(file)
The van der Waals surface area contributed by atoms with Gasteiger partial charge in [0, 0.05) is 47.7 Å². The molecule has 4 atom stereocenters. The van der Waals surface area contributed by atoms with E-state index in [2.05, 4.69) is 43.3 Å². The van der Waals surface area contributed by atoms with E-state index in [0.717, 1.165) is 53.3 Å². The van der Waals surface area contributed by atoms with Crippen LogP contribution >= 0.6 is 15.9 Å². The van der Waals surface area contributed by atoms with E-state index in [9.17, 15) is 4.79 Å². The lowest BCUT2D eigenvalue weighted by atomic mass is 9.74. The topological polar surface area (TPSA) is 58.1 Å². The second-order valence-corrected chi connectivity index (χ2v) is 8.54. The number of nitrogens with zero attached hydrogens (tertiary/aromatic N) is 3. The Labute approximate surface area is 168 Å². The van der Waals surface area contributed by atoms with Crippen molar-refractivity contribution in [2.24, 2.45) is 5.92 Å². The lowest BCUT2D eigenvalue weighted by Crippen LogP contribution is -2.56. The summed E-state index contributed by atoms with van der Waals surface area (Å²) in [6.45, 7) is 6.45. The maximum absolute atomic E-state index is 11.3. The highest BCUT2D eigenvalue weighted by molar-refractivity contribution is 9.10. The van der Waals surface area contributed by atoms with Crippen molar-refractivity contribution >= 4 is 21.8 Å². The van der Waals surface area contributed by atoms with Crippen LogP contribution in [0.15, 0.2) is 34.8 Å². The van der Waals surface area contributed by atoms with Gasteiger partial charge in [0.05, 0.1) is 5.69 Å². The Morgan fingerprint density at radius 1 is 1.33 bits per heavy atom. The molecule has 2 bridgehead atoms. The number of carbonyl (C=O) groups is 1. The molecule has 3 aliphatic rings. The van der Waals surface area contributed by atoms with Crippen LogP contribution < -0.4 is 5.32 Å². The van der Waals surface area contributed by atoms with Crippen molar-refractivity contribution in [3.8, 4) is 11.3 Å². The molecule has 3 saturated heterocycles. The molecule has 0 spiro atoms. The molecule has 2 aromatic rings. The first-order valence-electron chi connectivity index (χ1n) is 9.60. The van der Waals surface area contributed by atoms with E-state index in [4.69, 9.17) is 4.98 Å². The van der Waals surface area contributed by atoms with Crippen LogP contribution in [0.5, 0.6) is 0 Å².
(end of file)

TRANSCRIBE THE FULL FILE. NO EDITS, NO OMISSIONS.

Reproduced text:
The van der Waals surface area contributed by atoms with Gasteiger partial charge in [0, 0.05) is 47.7 Å². The molecule has 4 atom stereocenters. The van der Waals surface area contributed by atoms with E-state index in [2.05, 4.69) is 43.3 Å². The van der Waals surface area contributed by atoms with E-state index in [0.717, 1.165) is 53.3 Å². The van der Waals surface area contributed by atoms with Crippen LogP contribution >= 0.6 is 15.9 Å². The van der Waals surface area contributed by atoms with E-state index in [9.17, 15) is 4.79 Å². The lowest BCUT2D eigenvalue weighted by atomic mass is 9.74. The topological polar surface area (TPSA) is 58.1 Å². The second-order valence-corrected chi connectivity index (χ2v) is 8.54. The number of nitrogens with zero attached hydrogens (tertiary/aromatic N) is 3. The Labute approximate surface area is 168 Å². The van der Waals surface area contributed by atoms with Crippen molar-refractivity contribution in [2.24, 2.45) is 5.92 Å². The lowest BCUT2D eigenvalue weighted by Crippen LogP contribution is -2.56. The summed E-state index contributed by atoms with van der Waals surface area (Å²) in [6.45, 7) is 6.45. The maximum absolute atomic E-state index is 11.3. The highest BCUT2D eigenvalue weighted by molar-refractivity contribution is 9.10. The van der Waals surface area contributed by atoms with Crippen molar-refractivity contribution >= 4 is 21.8 Å². The van der Waals surface area contributed by atoms with Crippen LogP contribution in [0.15, 0.2) is 34.8 Å². The van der Waals surface area contributed by atoms with Gasteiger partial charge in [0.05, 0.1) is 5.69 Å². The Morgan fingerprint density at radius 1 is 1.33 bits per heavy atom. The molecule has 2 bridgehead atoms. The number of carbonyl (C=O) groups is 1. The molecule has 3 aliphatic rings. The van der Waals surface area contributed by atoms with Crippen LogP contribution < -0.4 is 5.32 Å². The van der Waals surface area contributed by atoms with Crippen molar-refractivity contribution in [3.8, 4) is 11.3 Å². The molecule has 3 saturated heterocycles. The molecule has 0 spiro atoms. The molecule has 2 aromatic rings. The first-order valence-electron chi connectivity index (χ1n) is 9.60. The van der Waals surface area contributed by atoms with E-state index in [4.69, 9.17) is 4.98 Å². The van der Waals surface area contributed by atoms with Crippen LogP contribution in [0.5, 0.6) is 0 Å².